If you've had the pleasure, or misfortune, to enter the mall during a holiday season, chances are you will understand my general level of misery. The store I worked in was very busy which meant shift after shift of stocking shelves, ringing customers up and helping people find that absolutely perfect gift for their loved one.  I wasn't allowed to send them to a different store and therein lay the challenge.

After yet another week of working like crazy, getting ready for finals and the responsibilities of home, I had to spend my one Saturday off shopping at the same mall for Christmas presents.  I got up early and arrived with the rest of the crowds.  Even though not a single store was open yet, I already had to park at the back of the lot and walk close to a quarter of a mile to get to the entrance.  I found all of the items on my list quickly and in one fell swoop all of my shopping was done.  I trekked out to the car to drop off my acquisitions, all the while the bags cutting off circulation in my fingers.  Shoppers who were just arriving followed me and were visibly furious to learn I wasn't leaving, just making a deposit.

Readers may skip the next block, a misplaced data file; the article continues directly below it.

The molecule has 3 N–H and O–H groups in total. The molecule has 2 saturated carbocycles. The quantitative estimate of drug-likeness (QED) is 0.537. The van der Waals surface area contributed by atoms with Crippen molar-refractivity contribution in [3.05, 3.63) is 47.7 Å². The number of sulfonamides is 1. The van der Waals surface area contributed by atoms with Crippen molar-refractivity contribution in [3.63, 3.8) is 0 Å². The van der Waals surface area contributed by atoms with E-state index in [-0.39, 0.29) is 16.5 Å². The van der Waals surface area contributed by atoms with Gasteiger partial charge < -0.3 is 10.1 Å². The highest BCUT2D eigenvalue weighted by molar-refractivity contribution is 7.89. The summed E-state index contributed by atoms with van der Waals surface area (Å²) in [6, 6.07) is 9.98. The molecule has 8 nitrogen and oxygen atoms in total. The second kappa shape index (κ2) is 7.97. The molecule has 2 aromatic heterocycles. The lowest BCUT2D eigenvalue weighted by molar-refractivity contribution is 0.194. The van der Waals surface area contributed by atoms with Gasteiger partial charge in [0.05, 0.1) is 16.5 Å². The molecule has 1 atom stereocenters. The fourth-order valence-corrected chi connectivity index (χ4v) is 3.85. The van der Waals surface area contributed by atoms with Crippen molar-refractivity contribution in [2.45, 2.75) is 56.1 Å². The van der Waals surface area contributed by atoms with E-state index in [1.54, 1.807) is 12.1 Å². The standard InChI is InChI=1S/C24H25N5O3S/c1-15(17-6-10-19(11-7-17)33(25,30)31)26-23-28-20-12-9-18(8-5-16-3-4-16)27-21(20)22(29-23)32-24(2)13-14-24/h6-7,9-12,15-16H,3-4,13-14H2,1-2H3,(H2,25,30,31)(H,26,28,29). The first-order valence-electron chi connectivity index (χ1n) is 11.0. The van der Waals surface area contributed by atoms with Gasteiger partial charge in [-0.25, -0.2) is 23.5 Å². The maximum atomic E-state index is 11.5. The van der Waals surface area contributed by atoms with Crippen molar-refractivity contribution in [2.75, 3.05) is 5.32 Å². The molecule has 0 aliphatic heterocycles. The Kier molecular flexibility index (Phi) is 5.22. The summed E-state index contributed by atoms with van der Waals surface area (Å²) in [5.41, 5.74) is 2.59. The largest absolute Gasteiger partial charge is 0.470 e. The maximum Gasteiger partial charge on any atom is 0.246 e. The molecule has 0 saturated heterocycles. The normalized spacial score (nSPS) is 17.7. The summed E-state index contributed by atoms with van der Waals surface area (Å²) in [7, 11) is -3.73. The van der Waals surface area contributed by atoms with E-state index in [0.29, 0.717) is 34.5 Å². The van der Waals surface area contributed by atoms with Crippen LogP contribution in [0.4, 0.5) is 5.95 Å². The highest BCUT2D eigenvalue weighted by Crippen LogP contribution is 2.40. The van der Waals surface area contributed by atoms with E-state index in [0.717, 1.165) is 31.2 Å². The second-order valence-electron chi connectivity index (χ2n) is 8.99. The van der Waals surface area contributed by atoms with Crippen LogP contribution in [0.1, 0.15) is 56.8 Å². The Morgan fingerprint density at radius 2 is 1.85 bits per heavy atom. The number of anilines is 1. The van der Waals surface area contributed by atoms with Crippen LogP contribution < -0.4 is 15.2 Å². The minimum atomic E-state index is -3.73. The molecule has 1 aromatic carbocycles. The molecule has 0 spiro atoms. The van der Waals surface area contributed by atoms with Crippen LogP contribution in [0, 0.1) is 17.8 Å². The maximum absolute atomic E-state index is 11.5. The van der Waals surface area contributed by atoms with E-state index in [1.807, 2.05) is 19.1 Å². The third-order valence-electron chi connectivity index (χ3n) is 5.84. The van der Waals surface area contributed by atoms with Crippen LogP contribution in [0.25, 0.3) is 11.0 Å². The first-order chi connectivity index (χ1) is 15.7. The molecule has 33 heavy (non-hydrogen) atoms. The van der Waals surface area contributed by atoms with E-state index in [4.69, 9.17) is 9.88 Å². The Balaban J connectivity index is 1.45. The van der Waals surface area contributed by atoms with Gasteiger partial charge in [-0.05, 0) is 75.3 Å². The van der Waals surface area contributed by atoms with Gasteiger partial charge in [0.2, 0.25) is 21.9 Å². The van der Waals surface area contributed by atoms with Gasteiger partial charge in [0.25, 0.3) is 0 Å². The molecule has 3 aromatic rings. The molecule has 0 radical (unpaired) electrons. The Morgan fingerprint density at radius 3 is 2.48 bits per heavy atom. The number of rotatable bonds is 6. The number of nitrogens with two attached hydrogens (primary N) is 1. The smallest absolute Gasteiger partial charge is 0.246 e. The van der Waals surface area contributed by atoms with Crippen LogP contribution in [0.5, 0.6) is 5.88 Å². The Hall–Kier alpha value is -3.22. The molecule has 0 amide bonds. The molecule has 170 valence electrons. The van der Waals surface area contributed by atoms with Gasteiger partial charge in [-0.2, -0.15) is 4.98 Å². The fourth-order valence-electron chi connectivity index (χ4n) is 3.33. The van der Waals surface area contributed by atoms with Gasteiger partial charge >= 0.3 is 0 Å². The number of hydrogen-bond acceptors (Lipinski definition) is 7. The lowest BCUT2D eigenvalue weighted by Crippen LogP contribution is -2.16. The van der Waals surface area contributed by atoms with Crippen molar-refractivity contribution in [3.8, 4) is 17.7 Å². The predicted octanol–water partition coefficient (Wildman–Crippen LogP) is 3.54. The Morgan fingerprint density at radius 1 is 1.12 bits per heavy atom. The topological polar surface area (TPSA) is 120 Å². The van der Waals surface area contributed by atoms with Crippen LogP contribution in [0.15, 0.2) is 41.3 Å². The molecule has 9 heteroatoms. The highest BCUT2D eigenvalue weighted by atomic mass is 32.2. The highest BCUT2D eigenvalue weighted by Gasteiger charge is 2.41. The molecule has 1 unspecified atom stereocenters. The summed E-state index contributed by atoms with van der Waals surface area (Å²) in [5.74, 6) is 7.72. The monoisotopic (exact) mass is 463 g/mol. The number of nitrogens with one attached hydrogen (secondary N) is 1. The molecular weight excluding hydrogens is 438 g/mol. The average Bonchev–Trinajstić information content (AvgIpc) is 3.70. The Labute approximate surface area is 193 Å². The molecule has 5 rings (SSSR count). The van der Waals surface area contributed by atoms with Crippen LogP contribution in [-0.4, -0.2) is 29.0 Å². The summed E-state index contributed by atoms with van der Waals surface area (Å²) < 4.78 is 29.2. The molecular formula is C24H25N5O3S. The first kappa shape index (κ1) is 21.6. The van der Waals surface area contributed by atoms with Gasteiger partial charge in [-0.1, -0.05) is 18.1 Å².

Although my shopping was finished, there was one last thing I needed.  In the food court, just to the left of the down escalator was We're Talking Turkey.  Here one could feast upon a full Thanksgiving dinner, any day of the year except Thanksgiving.  For the sandwich lover, WTT offered sliced turkey with gravy, stuffing, and cranberry on white bread.  There was an extensive menu of turkey-based treats. But what I loved, what I craved, was the Turkey and Pasta Salad.  Radiatore pasta, chunks of turkey and red peppers were coated in a delicate dressing of oil and lemon.  It was a very plain salad, but I absolutely loved it.  I intended to take it home, put my feet up and eat it and rest for the remainder of my day off.

My salad was placed in a to-go container, white plastic with a clear lid. The container was placed into a brown paper bag, folded over.  Inside was a napkin and plastic fork.  I contemplated eating in my car, but by the time I got back to it, the vultures were circling again for my spot.  I drove home, practically drooling over the thought of my salad.